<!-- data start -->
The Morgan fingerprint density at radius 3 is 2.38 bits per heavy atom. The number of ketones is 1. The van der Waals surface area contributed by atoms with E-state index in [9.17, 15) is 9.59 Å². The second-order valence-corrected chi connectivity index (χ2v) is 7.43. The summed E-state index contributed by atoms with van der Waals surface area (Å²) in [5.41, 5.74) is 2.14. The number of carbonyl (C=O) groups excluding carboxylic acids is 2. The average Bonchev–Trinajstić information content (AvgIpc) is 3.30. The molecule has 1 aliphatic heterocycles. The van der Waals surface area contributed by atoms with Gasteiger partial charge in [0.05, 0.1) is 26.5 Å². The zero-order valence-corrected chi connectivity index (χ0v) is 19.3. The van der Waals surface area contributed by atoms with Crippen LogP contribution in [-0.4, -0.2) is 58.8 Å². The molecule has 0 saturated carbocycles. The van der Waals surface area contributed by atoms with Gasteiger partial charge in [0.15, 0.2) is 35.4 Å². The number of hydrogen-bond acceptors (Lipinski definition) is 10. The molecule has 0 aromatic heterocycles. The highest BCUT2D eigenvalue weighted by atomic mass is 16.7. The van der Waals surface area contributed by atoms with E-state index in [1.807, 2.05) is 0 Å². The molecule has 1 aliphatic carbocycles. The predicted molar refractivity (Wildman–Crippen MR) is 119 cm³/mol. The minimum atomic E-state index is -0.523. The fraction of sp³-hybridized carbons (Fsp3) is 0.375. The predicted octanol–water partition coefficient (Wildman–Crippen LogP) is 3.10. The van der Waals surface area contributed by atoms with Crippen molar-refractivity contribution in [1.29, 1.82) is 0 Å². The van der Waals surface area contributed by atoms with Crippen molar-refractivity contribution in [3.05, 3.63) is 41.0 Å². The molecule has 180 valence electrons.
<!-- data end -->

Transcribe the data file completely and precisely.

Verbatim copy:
The Morgan fingerprint density at radius 3 is 2.38 bits per heavy atom. The number of ketones is 1. The van der Waals surface area contributed by atoms with E-state index in [9.17, 15) is 9.59 Å². The second-order valence-corrected chi connectivity index (χ2v) is 7.43. The summed E-state index contributed by atoms with van der Waals surface area (Å²) in [5.41, 5.74) is 2.14. The number of carbonyl (C=O) groups excluding carboxylic acids is 2. The average Bonchev–Trinajstić information content (AvgIpc) is 3.30. The molecule has 1 aliphatic heterocycles. The van der Waals surface area contributed by atoms with Gasteiger partial charge in [0.05, 0.1) is 26.5 Å². The zero-order valence-corrected chi connectivity index (χ0v) is 19.3. The van der Waals surface area contributed by atoms with Crippen LogP contribution in [-0.4, -0.2) is 58.8 Å². The molecule has 0 saturated carbocycles. The van der Waals surface area contributed by atoms with Gasteiger partial charge in [0.15, 0.2) is 35.4 Å². The number of hydrogen-bond acceptors (Lipinski definition) is 10. The molecule has 0 aromatic heterocycles. The highest BCUT2D eigenvalue weighted by atomic mass is 16.7. The van der Waals surface area contributed by atoms with E-state index in [1.807, 2.05) is 0 Å². The molecule has 1 aliphatic carbocycles. The predicted molar refractivity (Wildman–Crippen MR) is 119 cm³/mol. The minimum atomic E-state index is -0.523. The fraction of sp³-hybridized carbons (Fsp3) is 0.375. The predicted octanol–water partition coefficient (Wildman–Crippen LogP) is 3.10. The van der Waals surface area contributed by atoms with Crippen molar-refractivity contribution in [1.29, 1.82) is 0 Å². The van der Waals surface area contributed by atoms with Crippen molar-refractivity contribution in [3.05, 3.63) is 41.0 Å². The molecule has 180 valence electrons.